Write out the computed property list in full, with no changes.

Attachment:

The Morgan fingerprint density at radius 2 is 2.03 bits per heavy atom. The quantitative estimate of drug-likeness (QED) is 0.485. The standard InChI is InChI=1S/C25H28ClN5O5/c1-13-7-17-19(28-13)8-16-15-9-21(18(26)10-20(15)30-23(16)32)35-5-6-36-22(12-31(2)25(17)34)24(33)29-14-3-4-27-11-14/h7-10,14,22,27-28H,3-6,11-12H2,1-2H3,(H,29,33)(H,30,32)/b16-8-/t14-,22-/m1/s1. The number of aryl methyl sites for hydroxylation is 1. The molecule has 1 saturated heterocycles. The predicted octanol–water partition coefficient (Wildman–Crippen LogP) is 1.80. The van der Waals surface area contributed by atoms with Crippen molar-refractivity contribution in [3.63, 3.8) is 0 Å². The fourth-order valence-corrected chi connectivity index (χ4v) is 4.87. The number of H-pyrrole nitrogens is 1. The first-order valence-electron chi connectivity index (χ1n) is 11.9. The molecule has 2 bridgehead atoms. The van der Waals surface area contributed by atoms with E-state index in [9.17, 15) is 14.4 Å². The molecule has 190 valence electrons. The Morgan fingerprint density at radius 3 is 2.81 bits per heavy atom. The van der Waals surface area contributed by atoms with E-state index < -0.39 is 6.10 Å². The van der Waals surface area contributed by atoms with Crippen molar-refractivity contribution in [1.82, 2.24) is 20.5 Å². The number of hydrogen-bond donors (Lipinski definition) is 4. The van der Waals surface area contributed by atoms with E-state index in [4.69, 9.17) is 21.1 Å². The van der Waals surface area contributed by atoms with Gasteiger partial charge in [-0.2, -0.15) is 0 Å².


The Morgan fingerprint density at radius 2 is 2.03 bits per heavy atom. The quantitative estimate of drug-likeness (QED) is 0.485. The standard InChI is InChI=1S/C25H28ClN5O5/c1-13-7-17-19(28-13)8-16-15-9-21(18(26)10-20(15)30-23(16)32)35-5-6-36-22(12-31(2)25(17)34)24(33)29-14-3-4-27-11-14/h7-10,14,22,27-28H,3-6,11-12H2,1-2H3,(H,29,33)(H,30,32)/b16-8-/t14-,22-/m1/s1. The number of aryl methyl sites for hydroxylation is 1. The molecule has 1 saturated heterocycles. The predicted octanol–water partition coefficient (Wildman–Crippen LogP) is 1.80. The van der Waals surface area contributed by atoms with Crippen molar-refractivity contribution in [3.63, 3.8) is 0 Å². The fourth-order valence-corrected chi connectivity index (χ4v) is 4.87. The number of H-pyrrole nitrogens is 1. The first-order valence-electron chi connectivity index (χ1n) is 11.9. The molecule has 2 bridgehead atoms. The van der Waals surface area contributed by atoms with E-state index in [9.17, 15) is 14.4 Å². The molecule has 190 valence electrons. The Morgan fingerprint density at radius 3 is 2.81 bits per heavy atom. The van der Waals surface area contributed by atoms with E-state index < -0.39 is 6.10 Å². The van der Waals surface area contributed by atoms with Crippen molar-refractivity contribution in [1.82, 2.24) is 20.5 Å². The number of hydrogen-bond donors (Lipinski definition) is 4. The van der Waals surface area contributed by atoms with E-state index in [4.69, 9.17) is 21.1 Å². The van der Waals surface area contributed by atoms with Gasteiger partial charge in [-0.2, -0.15) is 0 Å².